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Small Business Guide to Exporting - CHAPTER 3:
Identifying International Markets

To succeed in exporting, you must first identify the most profitable international markets for your products or services. Without proper guidance and assistance, however, this process can be time consuming and costly — particularly for a small business.

The U.S. federal government, state governments, trade associations, exporters' associations and foreign governments offer low-cost and easily accessible resources to simplify and speed your foreign market research. This chapter describes those resources and how to use them.

Federal Government Resources

Many government programs and staff are dedicated to helping you, the small business owner, assess whether your product or service is ready to compete in a foreign market. The U.S. government created the Trade Promotion Coordinating Committee (TPCC) in 1990. It is the federal government's export team. The TPCC, an interagency task force chaired by the Secretary of Commerce, is dedicated to thinking strategically about our global competitive position and has been charged with leveraging and streamlining our export promotion and trade finance services.

U.S. Export Assistance Centers (USEACs)

USEACs were authorized by Sec. 202 of the Export Enhancement Act of 1992 and implemented by recommendation of the TPCC's report, Toward a National Export Strategy. They are designed to provide the U.S. exporting community a single point of contact for all federal export promotion and finance programs. USEACs can deliver services directly or refer clients to appropriate public and private sector partners. The Centers integrate representatives of the Small Business Administration (SBA), the Department of Commerce (DOC) and, at some locations the Export-Import Bank of the United States (Ex-Im Bank), and additional federal agencies.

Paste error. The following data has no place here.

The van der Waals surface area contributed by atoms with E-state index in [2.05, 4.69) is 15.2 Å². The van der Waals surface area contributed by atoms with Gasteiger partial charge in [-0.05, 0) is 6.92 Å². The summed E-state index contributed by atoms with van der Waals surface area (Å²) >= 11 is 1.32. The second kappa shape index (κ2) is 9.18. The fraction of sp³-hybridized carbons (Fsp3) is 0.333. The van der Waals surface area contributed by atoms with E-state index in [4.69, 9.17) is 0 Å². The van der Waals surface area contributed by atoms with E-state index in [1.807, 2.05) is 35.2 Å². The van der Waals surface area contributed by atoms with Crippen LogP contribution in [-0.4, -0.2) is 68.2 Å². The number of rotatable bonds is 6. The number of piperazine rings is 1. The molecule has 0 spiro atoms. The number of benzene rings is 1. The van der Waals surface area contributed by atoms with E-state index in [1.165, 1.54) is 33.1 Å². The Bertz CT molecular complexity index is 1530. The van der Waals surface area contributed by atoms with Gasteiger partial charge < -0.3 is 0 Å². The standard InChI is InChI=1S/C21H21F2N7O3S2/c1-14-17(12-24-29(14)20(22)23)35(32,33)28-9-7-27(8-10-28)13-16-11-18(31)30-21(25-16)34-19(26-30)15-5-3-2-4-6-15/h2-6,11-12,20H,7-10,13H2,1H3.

Whenever feasible, the centers are conveniently co-located with private and other public sector partners who concentrate on assisting export ready firms in all areas of export development and trade financing. The USEAC staff can assess your company's export readiness and can refer you, if you are a start-up business, to basic "How-to Export" programs. For new-to-market companies, the specialists at the USEAC have a full menu of market entry programs, including industry and country profiles, help with finding distributors overseas, identifying tariff and regulatory requirements and assisting with financing or questions related to how to get paid.

The U.S. Small Business Administration

Many new small firms have found the counseling services provided by the SBA's SCORE® volunteers helpful. Through your local SBA District office you can gain access to more than 10,500 SCORE® volunteers (389 chapters nationwide), for basic business start-up help. The other SBA-sponsored program for management and export advice is the network of Small Business Development Centers (SBDCs), affiliated with colleges and universities throughout the United States. SBDCs offer counseling, training and research assistance on all aspects of small business management and many have programs for international business development.

The U.S. Department of Commerce

The U.S. Department of Commerce's (DOC) International Trade Administration (ITA) is a valuable source of advice and information. Its export portal, www.export.gov, is a useful starting point for your on-line search for information about export development, federal export support programs, services, and staff.

One of its divisions, the United States and Foreign Commercial Service (US&FCS), helps U.S. firms compete more effectively in the global marketplace. Known in the U.S. as the Commercial Service, its trade specialists are available by email for your inquiries and for personal consultation in 69 U.S. cities, including Export Assistance Centers, and in 70 countries worldwide. The trade specialists are organized by industry specialty and provide information on foreign markets, agent/distributor services, trade leads, and counseling on business opportunities, trade barriers and prospects abroad. The best access point for help from the Commercial Service is through the Export Assistance Centers. To find a trade specialist near you, visit www.buyusa.gov/home/us.html.